Antonio Maurice Daniels

University of Wisconsin-Madison

Marc Lamont Hill’s “Hate” for Drake: A Respectful Response

Marc Lamont Hill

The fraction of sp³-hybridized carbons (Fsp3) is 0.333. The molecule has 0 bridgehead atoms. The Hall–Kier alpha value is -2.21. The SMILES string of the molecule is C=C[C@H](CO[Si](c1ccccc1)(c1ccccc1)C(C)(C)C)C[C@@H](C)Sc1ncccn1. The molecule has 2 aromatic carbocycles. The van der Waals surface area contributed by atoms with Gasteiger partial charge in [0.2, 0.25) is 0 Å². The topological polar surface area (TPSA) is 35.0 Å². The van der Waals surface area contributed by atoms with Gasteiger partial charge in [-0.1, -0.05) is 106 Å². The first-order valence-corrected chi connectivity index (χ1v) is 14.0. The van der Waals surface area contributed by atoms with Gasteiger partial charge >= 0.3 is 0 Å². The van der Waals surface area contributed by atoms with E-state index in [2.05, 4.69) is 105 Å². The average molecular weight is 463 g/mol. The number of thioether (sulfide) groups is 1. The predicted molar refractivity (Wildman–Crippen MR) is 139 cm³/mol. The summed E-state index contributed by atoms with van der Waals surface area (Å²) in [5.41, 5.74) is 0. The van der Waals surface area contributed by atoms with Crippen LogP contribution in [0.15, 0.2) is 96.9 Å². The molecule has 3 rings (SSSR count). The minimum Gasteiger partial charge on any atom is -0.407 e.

Although I have the greatest respect for Dr. Marc Lamont Hill, Columbia University professor, published scholar, and Fox News contributor, I have to respond to his most recent article, “I Hate Drake. There. I Said It” (http://www.theloop21.com/society/i-hate-drake-there-i-said-it). I am such a fan of Dr. Hill. I have read his academic publications, follow his writings on his website (www.marclamonthill.com), have permanently linked his website on my blog, and I follow him on Facebook and Twitter. I posit that Dr. Hill is one the brightest minds and great public intellectuals of our time. Having said all of this, I am quite unsettled and unnerved by his comment that he “hates” Drake. The purpose of this article is to express my problems with Dr. Hill’s promulgation of his “hate” for Drake, and to respond to his problems with some of the current artists on the hip-hop scene.